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Heavy Medal: A Mock Newbery Blog
Inside Heavy Medal

So Much Nonfiction, So Little Time

I’ve thought about doing separate posts for some of these titles, and still may, but my list of nonfiction-books-I’d-really-like-to-discuss keeps getting longer.  So here’s sort of a catch-up post of a half-dozen titles (in Dewey Decimal order) that could be worthy of Newbery consideration:


This takes an innovative approach to the Constitution, connecting modern examples with the intent of the Framers, identifying problems, comparing the U. S. to other countries, and bringing it all together with engaging text.  There’s a clear point of view here:  the Constitution is flawed and could be improved.  It’s strongly supported with thought-provoking questions and real-life situations.  It provides information that will be new to most readers, in memorable and meaningful ways, and may actually change the way they think about things, which is a high achievement for juvenile nonfiction.   


TH57 BusE 57 BUS by Dashka Slater

A distinctive journalistic style is used to tell the story of the victim and the perpetrator of a horrible crime.  I could not put this one down and found the multiple viewpoints very effective.  You can’t help but be angry and dismayed at Richard, but it’s also hard not to empathize with him at times, which is a considerable surprise after the horrifying opening scene.  The author brings us close to the characters while also providing broader looks at how the legal system, public opinion, and support from friends and family impact individual lives.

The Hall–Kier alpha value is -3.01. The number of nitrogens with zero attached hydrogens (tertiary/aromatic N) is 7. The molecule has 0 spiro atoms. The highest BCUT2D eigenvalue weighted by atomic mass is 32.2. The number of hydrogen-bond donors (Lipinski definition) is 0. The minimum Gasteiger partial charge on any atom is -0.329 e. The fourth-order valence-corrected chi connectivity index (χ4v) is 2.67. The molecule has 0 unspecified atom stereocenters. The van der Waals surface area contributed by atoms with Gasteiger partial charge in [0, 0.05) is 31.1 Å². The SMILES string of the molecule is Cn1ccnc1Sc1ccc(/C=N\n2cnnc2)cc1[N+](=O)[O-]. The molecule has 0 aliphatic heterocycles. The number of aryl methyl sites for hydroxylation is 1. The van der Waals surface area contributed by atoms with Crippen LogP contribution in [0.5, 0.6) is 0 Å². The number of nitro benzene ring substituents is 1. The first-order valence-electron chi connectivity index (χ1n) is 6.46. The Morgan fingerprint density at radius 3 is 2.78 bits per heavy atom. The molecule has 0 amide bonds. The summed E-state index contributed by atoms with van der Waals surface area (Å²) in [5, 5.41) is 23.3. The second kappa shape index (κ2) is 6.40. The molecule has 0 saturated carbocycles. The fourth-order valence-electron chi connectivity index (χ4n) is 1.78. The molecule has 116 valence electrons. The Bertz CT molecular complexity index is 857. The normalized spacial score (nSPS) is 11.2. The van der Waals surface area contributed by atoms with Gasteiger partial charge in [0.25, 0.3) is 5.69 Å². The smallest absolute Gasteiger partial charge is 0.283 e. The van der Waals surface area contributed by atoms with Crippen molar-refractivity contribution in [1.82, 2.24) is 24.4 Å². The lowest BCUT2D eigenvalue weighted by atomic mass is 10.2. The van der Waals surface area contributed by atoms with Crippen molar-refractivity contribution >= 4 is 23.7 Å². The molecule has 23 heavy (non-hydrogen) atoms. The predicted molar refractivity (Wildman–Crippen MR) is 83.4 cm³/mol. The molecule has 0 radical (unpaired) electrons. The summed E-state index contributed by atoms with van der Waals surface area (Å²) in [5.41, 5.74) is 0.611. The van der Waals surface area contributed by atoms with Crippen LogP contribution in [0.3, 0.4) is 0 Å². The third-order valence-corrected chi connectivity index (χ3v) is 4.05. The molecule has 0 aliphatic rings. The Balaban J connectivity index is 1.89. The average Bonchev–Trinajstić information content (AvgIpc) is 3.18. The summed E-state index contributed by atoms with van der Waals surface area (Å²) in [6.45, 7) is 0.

A fascinating look at two wartime photographers, the Spanish Civil War, and early photojournalism.   It’s on the upper end of the Newbery age range, and seems more directly aimed at high school and up, compared to something like VINCENT AND THEO, for example, but it’s first-rate history, and accessible for some 12-14 year olds.  



I wonder if we’ll ever see a how-to book win Newbery recognition some day.  Gantos’ guide to becoming a writer through journaling is filled with funny stories from his life, and he uses them to provide very useful instruction for young writers.  The stories and instruction go well together, but I was surprised and impressed that it was such an inspiring book as well.  His love of the process of writing and his immense satisfaction with the results comes through so strongly, and he clearly wants his readers to experience the same.     


UNDEF9781596439542_p0_v2_s118x184EATED:  JIM THORPE AND THE CARLISLE SCHOOL FOOTBALL TEAM by Steve Sheinkin

I read this early in the year and keep meaning to re-read.  It’s a strong combination of biography and nonfiction.  Sheinkin again displays a skillful use of multiple viewpoints, quotations from people of the times, and just plain old good nonfiction storytelling.  I thought the football history was fascinating; the game descriptions that could potentially have appealed mainly to sports fans are highly engaging because we’re so involved in Jim Thorpe, Pop Warner, and the school’s underdog status.  This won a Boston Globe – Horn Book Award honor for nonfiction.